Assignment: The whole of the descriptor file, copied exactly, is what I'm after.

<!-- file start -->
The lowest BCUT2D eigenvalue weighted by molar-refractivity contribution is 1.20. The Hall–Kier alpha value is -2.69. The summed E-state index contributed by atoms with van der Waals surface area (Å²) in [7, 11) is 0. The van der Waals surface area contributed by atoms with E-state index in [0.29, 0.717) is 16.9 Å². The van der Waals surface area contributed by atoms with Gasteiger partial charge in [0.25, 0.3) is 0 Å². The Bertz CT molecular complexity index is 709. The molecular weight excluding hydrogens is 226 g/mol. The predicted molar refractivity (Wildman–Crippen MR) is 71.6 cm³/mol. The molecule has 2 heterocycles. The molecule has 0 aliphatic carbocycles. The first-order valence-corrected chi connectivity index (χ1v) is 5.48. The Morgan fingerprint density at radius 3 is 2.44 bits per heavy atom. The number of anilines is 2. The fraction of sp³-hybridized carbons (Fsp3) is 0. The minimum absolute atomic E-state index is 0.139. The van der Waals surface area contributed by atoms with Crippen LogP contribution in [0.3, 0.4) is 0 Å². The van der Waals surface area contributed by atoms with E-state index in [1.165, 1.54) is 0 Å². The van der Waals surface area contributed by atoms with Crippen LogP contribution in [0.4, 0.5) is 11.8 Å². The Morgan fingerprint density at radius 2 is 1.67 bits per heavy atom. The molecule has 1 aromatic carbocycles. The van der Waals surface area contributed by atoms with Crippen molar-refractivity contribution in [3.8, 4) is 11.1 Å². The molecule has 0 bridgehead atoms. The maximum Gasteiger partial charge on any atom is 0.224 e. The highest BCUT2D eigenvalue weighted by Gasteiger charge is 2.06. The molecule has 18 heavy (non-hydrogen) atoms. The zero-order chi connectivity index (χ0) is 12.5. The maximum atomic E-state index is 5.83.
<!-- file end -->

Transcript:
The lowest BCUT2D eigenvalue weighted by molar-refractivity contribution is 1.20. The Hall–Kier alpha value is -2.69. The summed E-state index contributed by atoms with van der Waals surface area (Å²) in [7, 11) is 0. The van der Waals surface area contributed by atoms with E-state index in [0.29, 0.717) is 16.9 Å². The van der Waals surface area contributed by atoms with Gasteiger partial charge in [0.25, 0.3) is 0 Å². The Bertz CT molecular complexity index is 709. The molecular weight excluding hydrogens is 226 g/mol. The predicted molar refractivity (Wildman–Crippen MR) is 71.6 cm³/mol. The molecule has 2 heterocycles. The molecule has 0 aliphatic carbocycles. The first-order valence-corrected chi connectivity index (χ1v) is 5.48. The Morgan fingerprint density at radius 3 is 2.44 bits per heavy atom. The number of anilines is 2. The fraction of sp³-hybridized carbons (Fsp3) is 0. The minimum absolute atomic E-state index is 0.139. The van der Waals surface area contributed by atoms with Crippen LogP contribution in [0.3, 0.4) is 0 Å². The van der Waals surface area contributed by atoms with E-state index in [1.165, 1.54) is 0 Å². The van der Waals surface area contributed by atoms with Crippen LogP contribution in [0.4, 0.5) is 11.8 Å². The Morgan fingerprint density at radius 2 is 1.67 bits per heavy atom. The molecule has 1 aromatic carbocycles. The van der Waals surface area contributed by atoms with Crippen molar-refractivity contribution in [3.8, 4) is 11.1 Å². The molecule has 0 bridgehead atoms. The maximum Gasteiger partial charge on any atom is 0.224 e. The highest BCUT2D eigenvalue weighted by Gasteiger charge is 2.06. The molecule has 18 heavy (non-hydrogen) atoms. The zero-order chi connectivity index (χ0) is 12.5. The maximum atomic E-state index is 5.83.